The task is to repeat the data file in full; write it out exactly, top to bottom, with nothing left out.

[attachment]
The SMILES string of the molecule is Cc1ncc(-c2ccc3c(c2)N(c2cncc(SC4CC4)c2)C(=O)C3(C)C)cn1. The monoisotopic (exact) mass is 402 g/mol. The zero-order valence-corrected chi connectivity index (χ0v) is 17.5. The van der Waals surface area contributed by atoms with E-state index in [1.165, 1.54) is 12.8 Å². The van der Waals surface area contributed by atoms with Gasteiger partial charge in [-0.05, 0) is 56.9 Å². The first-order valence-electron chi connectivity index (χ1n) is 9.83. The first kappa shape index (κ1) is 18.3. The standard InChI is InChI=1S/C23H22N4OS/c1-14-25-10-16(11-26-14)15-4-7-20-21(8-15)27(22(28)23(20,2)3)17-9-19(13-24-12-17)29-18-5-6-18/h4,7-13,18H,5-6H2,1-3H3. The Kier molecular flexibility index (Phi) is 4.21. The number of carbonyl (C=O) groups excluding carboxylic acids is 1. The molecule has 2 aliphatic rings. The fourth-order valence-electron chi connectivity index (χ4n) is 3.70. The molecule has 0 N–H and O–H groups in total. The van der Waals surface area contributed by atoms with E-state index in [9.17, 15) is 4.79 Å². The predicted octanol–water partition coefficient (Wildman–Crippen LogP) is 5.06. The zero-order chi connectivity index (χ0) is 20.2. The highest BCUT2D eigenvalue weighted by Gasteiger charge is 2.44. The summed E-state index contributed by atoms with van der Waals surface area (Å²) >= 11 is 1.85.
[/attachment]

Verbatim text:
The SMILES string of the molecule is Cc1ncc(-c2ccc3c(c2)N(c2cncc(SC4CC4)c2)C(=O)C3(C)C)cn1. The monoisotopic (exact) mass is 402 g/mol. The zero-order valence-corrected chi connectivity index (χ0v) is 17.5. The van der Waals surface area contributed by atoms with E-state index in [1.165, 1.54) is 12.8 Å². The van der Waals surface area contributed by atoms with Gasteiger partial charge in [-0.05, 0) is 56.9 Å². The first-order valence-electron chi connectivity index (χ1n) is 9.83. The first kappa shape index (κ1) is 18.3. The standard InChI is InChI=1S/C23H22N4OS/c1-14-25-10-16(11-26-14)15-4-7-20-21(8-15)27(22(28)23(20,2)3)17-9-19(13-24-12-17)29-18-5-6-18/h4,7-13,18H,5-6H2,1-3H3. The Kier molecular flexibility index (Phi) is 4.21. The number of carbonyl (C=O) groups excluding carboxylic acids is 1. The molecule has 2 aliphatic rings. The fourth-order valence-electron chi connectivity index (χ4n) is 3.70. The molecule has 0 N–H and O–H groups in total. The van der Waals surface area contributed by atoms with E-state index in [9.17, 15) is 4.79 Å². The predicted octanol–water partition coefficient (Wildman–Crippen LogP) is 5.06. The zero-order chi connectivity index (χ0) is 20.2. The highest BCUT2D eigenvalue weighted by Gasteiger charge is 2.44. The summed E-state index contributed by atoms with van der Waals surface area (Å²) >= 11 is 1.85.